Having spent the previous hour poking around Winston Churchill's underground wartime dorms (the way you do), walking back to my office across London today, my colleague and I were suddenly surrounded by a sea of River Island shop assistants. There were hundreds of them, all in their black logo-ed t-shirts, with their little name badges glinting in the sunshine. A team away day? An employee picnic in the park? Moving through towards Oxford Street we noticed more clusters, workers from offices nearby, The Photographers' Gallery, M&S, HMV. What on earth was going on we wondered? Surely not the world's largest inter-office sports day. Had all shop assistants in Britain suddenly gone on strike, demanding less jumper-folding and longer lunch breaks?
Besides the floods of extra people, who on vacating their work places seemed merely to be hanging around outside them, the streets rang with a discordant orchestra of fire alarms, joining in the Evacuation Overture. As any Londoner knows, Oxford Street is usually a constant seething maelstrom of tourists and shoppers, heavingly busy all week long. The long road is home to vast flagship clothing stores, the iconic Selfridges department store and small havens of tourist tat selling enormous Union Jack hats and t-shirts emblazoned with those oh-so-hilarious "My son/daughter/girlfriend/Auntie Jane/third cousin once removed went to London and all I got was this stupid t-shirt"-style slogans. Buses and taxis crawl along Oxford Street, on the alert for crazed shoppers who frequently plunge suicidally off pavements and under their wheels; "Must get to Topshop NOW! Abandon personal safety for the sake of gladiator sandals!".
By lunchtime today however, shops were shut-up, buses and other traffic diverted through Soho, and police incident tape cordoned off pavements. We were turned back from our usual route through the area by 4 firefighters and one slightly overexcited store security guard; usually occupied by tailing teenage shoplifters through the knitwear section, today's drama (whatever it was) was obviously what he dreamed of when he chose a career in security enforcement!
Finding an alternative route we managed to get up onto Oxford Street briefly, in order to cross it. Looking back down its length, this shopping mecca sat quietly in the sunshine. Twelve foot models frolicked on posters across shopfronts. The road and pavements, peaceful, grey and empty. Usual noises of high heels, people chattering, booming sound systems, the rustle of plastic carrier bags were blissfully absent; Oxford Street was silent and still, and surprisingly rather beautiful.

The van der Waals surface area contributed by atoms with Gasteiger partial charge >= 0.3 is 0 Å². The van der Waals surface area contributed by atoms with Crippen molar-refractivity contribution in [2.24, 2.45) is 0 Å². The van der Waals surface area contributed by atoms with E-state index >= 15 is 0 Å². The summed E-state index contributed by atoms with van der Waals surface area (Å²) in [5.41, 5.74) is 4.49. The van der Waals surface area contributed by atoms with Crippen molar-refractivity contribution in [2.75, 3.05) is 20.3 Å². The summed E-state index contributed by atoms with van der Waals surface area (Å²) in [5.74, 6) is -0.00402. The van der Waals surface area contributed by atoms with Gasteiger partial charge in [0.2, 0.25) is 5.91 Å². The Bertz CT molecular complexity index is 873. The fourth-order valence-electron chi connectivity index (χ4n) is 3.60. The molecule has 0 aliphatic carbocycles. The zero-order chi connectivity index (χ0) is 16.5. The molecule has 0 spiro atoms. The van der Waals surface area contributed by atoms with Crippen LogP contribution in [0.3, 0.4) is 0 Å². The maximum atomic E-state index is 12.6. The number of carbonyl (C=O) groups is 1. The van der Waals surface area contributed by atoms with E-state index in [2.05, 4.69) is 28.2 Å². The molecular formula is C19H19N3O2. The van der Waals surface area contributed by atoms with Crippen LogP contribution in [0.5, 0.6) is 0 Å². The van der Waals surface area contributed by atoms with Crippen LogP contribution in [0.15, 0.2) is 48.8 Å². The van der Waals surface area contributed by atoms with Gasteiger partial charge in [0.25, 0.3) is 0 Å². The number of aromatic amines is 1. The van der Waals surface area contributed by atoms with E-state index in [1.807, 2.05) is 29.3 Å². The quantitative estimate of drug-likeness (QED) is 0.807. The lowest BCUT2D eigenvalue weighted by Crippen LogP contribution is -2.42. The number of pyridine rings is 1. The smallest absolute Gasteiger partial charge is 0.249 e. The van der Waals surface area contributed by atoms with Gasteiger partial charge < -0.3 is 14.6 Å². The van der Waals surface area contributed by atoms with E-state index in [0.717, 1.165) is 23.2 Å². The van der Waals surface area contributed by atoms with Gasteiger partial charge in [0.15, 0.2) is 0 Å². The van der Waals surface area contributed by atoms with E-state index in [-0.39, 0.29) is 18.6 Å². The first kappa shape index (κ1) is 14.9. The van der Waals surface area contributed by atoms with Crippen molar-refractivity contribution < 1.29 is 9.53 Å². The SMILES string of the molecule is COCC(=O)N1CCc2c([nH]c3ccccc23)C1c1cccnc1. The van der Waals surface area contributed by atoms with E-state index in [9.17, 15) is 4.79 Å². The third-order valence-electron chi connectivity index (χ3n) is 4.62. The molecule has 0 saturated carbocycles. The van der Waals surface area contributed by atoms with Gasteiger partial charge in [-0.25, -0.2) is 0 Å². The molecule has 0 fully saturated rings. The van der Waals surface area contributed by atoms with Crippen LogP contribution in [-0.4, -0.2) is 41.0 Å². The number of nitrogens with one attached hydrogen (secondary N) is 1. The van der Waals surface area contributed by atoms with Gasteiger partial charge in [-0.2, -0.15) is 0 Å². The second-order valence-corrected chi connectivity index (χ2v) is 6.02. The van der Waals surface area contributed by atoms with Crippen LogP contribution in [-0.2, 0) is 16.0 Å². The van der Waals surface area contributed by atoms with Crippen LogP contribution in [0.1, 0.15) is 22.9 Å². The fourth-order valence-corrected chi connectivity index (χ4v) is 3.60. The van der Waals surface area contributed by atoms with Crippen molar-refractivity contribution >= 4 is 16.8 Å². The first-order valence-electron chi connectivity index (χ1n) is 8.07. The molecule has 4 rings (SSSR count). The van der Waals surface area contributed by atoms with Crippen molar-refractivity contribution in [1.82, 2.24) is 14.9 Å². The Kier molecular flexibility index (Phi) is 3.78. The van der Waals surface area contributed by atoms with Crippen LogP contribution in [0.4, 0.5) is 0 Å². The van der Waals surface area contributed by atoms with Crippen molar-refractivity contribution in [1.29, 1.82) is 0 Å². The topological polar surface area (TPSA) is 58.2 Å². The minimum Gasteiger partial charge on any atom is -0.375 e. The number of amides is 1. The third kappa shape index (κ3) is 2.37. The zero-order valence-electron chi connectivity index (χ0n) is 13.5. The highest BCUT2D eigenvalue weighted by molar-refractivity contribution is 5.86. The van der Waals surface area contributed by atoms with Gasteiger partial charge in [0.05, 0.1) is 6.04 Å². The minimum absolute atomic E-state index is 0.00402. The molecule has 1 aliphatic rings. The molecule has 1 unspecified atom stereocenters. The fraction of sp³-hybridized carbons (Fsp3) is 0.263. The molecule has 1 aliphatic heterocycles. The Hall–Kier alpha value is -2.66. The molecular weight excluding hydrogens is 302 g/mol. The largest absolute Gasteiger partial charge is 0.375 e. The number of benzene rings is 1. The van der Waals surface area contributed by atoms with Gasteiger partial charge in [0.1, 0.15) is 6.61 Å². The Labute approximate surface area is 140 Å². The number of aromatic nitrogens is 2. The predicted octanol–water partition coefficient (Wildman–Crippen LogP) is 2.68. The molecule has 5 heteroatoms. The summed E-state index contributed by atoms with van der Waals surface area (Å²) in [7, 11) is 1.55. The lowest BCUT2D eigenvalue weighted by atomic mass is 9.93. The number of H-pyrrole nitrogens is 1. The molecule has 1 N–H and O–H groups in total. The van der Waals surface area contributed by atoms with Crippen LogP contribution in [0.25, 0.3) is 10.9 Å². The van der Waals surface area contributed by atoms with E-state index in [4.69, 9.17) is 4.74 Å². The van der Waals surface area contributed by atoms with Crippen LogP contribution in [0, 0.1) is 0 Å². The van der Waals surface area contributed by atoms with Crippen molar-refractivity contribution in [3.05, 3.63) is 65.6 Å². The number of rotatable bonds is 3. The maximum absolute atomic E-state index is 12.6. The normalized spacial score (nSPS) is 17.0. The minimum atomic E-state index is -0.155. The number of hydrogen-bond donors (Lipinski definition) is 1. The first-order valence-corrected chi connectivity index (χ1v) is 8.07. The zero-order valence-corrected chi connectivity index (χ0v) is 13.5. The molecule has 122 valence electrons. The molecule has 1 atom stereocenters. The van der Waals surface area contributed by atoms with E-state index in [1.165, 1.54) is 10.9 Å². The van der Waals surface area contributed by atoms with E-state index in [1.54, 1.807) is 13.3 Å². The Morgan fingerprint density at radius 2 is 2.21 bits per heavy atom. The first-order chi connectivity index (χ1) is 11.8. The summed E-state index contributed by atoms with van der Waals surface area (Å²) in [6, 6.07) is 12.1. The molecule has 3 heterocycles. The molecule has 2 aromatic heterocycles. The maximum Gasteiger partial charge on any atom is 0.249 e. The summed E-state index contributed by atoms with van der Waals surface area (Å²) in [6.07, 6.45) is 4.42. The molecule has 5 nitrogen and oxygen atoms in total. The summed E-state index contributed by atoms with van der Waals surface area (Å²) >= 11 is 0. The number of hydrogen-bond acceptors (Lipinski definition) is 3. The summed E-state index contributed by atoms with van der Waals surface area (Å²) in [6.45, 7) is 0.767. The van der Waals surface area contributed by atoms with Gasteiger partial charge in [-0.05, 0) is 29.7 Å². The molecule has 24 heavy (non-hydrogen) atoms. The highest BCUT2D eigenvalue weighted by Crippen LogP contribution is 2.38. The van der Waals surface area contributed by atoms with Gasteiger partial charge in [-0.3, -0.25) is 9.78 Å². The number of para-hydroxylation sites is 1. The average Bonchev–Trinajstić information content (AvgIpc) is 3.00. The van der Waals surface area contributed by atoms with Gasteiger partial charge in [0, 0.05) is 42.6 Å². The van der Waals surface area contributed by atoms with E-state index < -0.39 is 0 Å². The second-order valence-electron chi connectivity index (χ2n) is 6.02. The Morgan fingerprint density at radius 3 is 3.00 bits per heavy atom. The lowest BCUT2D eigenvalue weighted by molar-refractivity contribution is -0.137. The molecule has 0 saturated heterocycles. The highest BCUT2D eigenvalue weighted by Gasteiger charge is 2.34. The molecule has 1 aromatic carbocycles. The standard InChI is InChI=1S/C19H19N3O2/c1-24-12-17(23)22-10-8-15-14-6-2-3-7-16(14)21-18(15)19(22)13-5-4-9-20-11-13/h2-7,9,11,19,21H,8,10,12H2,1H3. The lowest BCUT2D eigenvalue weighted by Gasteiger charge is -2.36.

Rather ugly in comparison were the hoardes of irate shoppers and workers clustering on the other side of the police tape, annoyed at the disruption to their day. My colleague and I discussed what could have happened to bring Oxford Street to a standstill. Most likely, and what instantly sprung to mind, was a bomb threat. Why else had an entire street been evacuated and closed off, open only to various members of the emergency services? My colleague, who had narrowly missed taking the tube train on which one of the 7/7 bombs was detonated, was actually quite unsettled by the stillness, the police presence and the general confusion. Walking on back to the office we discussed the former terror attacks, and how, in moving to a large iconic city, you are put yourself in a new form of danger. Growing up in a small village in Staffordshire bombs and attacks on people as they walked down the street happened elsewhere, in war zones and other faraway countries, reported in newspapers but never experienced. In a big city such as London you can be part of that news, caught up in a single action which is part of a far larger campaign or issue.
Once back in the office we scanned the BBC website, SkyNews, The Times online, desperate to find out what was happening, feeling like we were part of it, whatever it might be. Nothing. No news reports of bomb scares, no alerts of Oxford Street being closed. Eventually we checked the Transport For London website. They reported in small standard lettering that Oxford Street services were on diversion due to a gas leak.
Strangely we felt disappointed. A gas leak. Nothing more to the closure of a section of the city than faulty engineering. If there had been a drama it would have been partly ours. As Londoners we could have laid claim to an attack on our city. A gas leak was a far more likely explanation for the disruption but our conditioned minds, driven by the media and our city's experiences, immediately leapt to a less likely and more dramatic assumption. Living here imbues a citizen with a heightened sense of threat; life is simply more risky in a city. We are warned that if you don't get hit by a bus your workplace may burn down or your house may be burgled. With the scare-mongering media it's a wonder we ever leave our homes!